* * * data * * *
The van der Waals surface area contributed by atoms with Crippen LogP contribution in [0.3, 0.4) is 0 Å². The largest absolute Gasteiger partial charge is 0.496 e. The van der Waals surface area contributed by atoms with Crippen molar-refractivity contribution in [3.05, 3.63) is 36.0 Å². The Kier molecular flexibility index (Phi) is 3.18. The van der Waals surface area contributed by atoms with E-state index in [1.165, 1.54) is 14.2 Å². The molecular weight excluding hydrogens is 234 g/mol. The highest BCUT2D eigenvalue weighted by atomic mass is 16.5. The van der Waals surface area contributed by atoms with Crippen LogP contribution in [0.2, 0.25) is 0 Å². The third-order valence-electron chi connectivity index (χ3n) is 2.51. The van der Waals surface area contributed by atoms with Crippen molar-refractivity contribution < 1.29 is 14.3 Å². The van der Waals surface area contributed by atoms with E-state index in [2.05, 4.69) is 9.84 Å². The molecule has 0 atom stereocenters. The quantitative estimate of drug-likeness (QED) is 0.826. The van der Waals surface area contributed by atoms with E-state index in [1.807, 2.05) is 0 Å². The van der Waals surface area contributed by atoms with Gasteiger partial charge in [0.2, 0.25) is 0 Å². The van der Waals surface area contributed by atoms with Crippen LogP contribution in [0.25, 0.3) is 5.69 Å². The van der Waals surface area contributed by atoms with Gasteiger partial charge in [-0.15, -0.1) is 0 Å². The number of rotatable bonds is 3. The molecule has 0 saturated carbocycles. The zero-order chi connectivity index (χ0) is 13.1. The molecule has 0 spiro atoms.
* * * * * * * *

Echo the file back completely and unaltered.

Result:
The van der Waals surface area contributed by atoms with Crippen LogP contribution in [0.3, 0.4) is 0 Å². The largest absolute Gasteiger partial charge is 0.496 e. The van der Waals surface area contributed by atoms with Crippen molar-refractivity contribution in [3.05, 3.63) is 36.0 Å². The Kier molecular flexibility index (Phi) is 3.18. The van der Waals surface area contributed by atoms with E-state index in [1.165, 1.54) is 14.2 Å². The molecular weight excluding hydrogens is 234 g/mol. The highest BCUT2D eigenvalue weighted by atomic mass is 16.5. The van der Waals surface area contributed by atoms with Crippen LogP contribution in [0.2, 0.25) is 0 Å². The third-order valence-electron chi connectivity index (χ3n) is 2.51. The van der Waals surface area contributed by atoms with Crippen molar-refractivity contribution < 1.29 is 14.3 Å². The van der Waals surface area contributed by atoms with E-state index in [2.05, 4.69) is 9.84 Å². The molecule has 0 atom stereocenters. The quantitative estimate of drug-likeness (QED) is 0.826. The van der Waals surface area contributed by atoms with E-state index in [1.807, 2.05) is 0 Å². The van der Waals surface area contributed by atoms with Gasteiger partial charge in [0.2, 0.25) is 0 Å². The van der Waals surface area contributed by atoms with Crippen LogP contribution in [0.25, 0.3) is 5.69 Å². The van der Waals surface area contributed by atoms with Gasteiger partial charge in [-0.15, -0.1) is 0 Å². The number of rotatable bonds is 3. The molecule has 0 saturated carbocycles. The zero-order chi connectivity index (χ0) is 13.1. The molecule has 0 spiro atoms.